It is now increasingly likely that a judgment in the Federal Trade Commission’s (FTC’s) false advertising case against POM Wonderful will not be issued before POM squares up with rival Ocean Spray next month at a trial the cranberry juice giant has unsuccessfully been trying to delay until the FTC case is over.
Ocean Spray, which was sued by POM under federal trademark infringement law, is accused of false advertising by giving the impression that its Cranberry & Pomegranate juice contains more pomegranate juice than it actually does (its two main ingredients are grape and apple juice).
Consumers, meanwhile, had been “tricked” into thinking they were getting a product similar to POM Wonderful’s juice for a lower price, thus depriving POM of potential sales, claimed POM.
Ocean Spray: POM has misled consumers, not us...
Ocean Spray - which recently hit back with a counterclaim alleging that it was in fact POM which has misled consumers by building a market for its pomegranate juice based on false claims – has tried to get the trial date moved from November to March next year – by which time there should be a judgment in the FTC case vs POM.
It has also tried to get the case dismissed on the grounds that there is no basis for a lawsuit because its product labels comply with FDA requirements.
However, none of these tactics has proved successful, and it now looks like the trial will go ahead as scheduled on November 15, Rick Shackelton from legal firm Greenberg Traurig (which represents Ocean Spray) told NutraIngredients-USA.
FTC: We don't expect a verdict imminently...
Meanwhile, there is still no news on the high-profile FTC case vs POM, with a ruling by November 15 now seeming unlikely.
An FTC spokeswoman told NutraIngredients-USA: “The trial resumed for one day in September and it’s not clear when the judge will rule. The trial has not concluded, and the same judge is working on other trials, so we don’t expect a verdict imminently.”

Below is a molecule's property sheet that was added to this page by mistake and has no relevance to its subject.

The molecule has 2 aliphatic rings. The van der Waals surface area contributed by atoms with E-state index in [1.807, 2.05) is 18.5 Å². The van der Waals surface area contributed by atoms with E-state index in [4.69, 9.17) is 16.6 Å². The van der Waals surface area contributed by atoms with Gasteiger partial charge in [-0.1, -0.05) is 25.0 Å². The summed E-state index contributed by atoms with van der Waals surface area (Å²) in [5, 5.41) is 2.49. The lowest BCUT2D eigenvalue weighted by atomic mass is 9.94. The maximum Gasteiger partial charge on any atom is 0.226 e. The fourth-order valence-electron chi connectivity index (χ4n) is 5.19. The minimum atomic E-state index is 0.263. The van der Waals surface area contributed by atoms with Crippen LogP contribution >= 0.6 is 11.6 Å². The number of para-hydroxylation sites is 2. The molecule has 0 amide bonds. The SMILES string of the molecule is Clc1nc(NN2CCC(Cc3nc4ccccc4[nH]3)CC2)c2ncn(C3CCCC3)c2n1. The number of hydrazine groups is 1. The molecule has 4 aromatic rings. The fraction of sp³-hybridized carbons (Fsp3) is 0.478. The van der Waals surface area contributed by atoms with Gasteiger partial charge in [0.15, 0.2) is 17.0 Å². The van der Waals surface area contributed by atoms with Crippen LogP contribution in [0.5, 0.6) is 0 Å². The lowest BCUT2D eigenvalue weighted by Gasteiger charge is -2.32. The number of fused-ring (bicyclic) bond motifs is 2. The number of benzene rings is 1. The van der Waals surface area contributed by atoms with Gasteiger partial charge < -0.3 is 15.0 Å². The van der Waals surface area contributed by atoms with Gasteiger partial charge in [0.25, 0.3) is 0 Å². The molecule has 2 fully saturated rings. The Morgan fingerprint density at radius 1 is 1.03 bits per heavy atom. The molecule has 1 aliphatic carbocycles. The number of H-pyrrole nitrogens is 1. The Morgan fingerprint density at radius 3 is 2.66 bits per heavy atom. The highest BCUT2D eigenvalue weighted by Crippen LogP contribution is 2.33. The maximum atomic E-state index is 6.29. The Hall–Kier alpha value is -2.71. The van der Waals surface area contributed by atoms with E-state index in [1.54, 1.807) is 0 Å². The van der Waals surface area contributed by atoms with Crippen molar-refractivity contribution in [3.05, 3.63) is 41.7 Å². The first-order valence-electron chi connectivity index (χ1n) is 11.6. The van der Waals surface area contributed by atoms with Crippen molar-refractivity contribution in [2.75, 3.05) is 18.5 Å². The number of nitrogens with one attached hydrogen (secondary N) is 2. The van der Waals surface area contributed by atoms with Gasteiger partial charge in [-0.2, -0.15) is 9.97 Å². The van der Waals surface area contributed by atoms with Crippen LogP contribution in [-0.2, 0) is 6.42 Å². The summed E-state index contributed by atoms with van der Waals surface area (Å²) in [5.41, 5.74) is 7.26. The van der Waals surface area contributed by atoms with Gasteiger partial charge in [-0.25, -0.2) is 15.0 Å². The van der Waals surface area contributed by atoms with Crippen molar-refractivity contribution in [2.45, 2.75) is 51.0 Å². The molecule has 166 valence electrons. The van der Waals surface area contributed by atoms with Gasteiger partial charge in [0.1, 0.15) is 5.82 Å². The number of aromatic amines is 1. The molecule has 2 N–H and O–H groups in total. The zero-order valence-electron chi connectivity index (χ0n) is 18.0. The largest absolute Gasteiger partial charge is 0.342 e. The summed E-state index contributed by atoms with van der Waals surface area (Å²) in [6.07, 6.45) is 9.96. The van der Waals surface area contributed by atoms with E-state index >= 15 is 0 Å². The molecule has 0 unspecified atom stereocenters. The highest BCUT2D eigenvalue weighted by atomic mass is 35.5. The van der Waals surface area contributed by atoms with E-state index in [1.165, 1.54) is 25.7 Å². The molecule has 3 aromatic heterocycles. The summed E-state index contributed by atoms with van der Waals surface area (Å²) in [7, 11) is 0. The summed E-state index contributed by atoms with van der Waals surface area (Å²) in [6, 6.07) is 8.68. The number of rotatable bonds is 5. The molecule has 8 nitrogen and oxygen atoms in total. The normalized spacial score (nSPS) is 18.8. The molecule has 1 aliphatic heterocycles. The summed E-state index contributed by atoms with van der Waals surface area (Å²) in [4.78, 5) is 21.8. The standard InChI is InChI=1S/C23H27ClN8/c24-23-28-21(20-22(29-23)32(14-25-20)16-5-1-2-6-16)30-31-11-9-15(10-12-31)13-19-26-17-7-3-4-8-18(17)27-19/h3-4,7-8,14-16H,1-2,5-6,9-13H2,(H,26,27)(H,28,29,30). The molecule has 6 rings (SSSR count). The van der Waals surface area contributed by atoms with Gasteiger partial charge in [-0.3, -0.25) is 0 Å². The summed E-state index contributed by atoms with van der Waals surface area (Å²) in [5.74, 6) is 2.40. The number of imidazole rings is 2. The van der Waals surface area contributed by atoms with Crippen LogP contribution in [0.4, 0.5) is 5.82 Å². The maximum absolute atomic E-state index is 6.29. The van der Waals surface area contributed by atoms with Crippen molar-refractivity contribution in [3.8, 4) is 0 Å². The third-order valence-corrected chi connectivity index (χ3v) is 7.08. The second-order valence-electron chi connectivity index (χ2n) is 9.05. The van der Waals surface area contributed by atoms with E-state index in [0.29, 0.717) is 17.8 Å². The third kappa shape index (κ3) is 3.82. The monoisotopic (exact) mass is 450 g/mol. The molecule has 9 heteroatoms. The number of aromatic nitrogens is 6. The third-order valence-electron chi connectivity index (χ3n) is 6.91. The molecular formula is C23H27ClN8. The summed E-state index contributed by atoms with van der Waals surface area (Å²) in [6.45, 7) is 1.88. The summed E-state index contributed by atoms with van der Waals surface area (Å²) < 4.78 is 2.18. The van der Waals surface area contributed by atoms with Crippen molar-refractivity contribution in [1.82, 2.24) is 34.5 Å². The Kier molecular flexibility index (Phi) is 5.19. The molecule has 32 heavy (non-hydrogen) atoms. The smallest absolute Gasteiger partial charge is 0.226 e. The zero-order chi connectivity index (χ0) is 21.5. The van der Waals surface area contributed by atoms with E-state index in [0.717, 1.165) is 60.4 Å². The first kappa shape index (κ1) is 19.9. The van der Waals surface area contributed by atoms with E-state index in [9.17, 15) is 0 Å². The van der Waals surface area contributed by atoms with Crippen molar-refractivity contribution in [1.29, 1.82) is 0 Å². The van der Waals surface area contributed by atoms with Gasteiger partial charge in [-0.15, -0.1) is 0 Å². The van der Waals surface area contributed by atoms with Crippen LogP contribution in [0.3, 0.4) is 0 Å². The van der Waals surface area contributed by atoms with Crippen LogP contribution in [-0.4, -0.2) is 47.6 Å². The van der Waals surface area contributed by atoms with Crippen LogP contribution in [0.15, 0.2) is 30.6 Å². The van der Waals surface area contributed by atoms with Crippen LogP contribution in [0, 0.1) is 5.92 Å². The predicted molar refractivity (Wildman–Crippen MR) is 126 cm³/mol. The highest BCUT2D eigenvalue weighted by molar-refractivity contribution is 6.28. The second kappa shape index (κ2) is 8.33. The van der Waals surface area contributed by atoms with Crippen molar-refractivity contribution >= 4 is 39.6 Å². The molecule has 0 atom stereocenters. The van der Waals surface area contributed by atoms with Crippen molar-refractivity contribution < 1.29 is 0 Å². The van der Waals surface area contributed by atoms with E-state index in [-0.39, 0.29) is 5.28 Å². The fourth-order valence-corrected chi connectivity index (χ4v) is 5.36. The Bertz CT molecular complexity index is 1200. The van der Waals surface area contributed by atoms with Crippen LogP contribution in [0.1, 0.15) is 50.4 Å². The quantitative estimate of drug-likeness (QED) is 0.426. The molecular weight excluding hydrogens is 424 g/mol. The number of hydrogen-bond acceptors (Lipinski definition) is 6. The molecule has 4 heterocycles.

In its complaint, which POM has dismissed as “completely unwarranted”, the FTC accused POM of making deceptive disease prevention and treatment claims in ads in high-profile publications including The New York Times, plus its own websites.
“Contrary to POM Wonderful’s advertising, the available scientific information does not prove that POM Juice or POMx effectively treats or prevents these illnesses [heart disease, prostate cancer or erectile dysfunction],” said David Vladeck, director of the FTC’s Bureau of Consumer Protection.
However, food law attorney Jonathan Emord told NutraIngredients-USA in August that the FTC had overstepped the mark and “richly deserves to lose… If the FTC prevails, this case will establish a very speech restrictive precedent."
Complex web of litigation
POM is currently embroiled in a complex web of litigation, having itself launched legal action against the FTC alleging it had exceeded its statutory authority by establishing a two-clinical trial standard to back claims.
It has also filed actions against Coca-Cola Minute Maid, PepsiCo Tropicana and Welch Foods alleging misleading claims about the content of their pomegranate-containing juice products.
While a federal jury recently found that Welch had deceived consumers in the labeling of its White Grape Pomegranate juice, it awarded POM no damages.
Meanwhile, another federal jury found that Tropicana’s labeling of its Pure Pomegranate Blueberry juice did not deceive consumers, and that POM had not made it clear to consumers that its products also contained water and other fruit juices.
POM Wonderful is the largest producer of California Wonderful pomegranates, which are used in its POM Wonderful Pomegranate Juice and a range of other products including bars, supplements, shots and beverages.
POM Wonderful has not returned calls or emails from NutraIngredients-USA.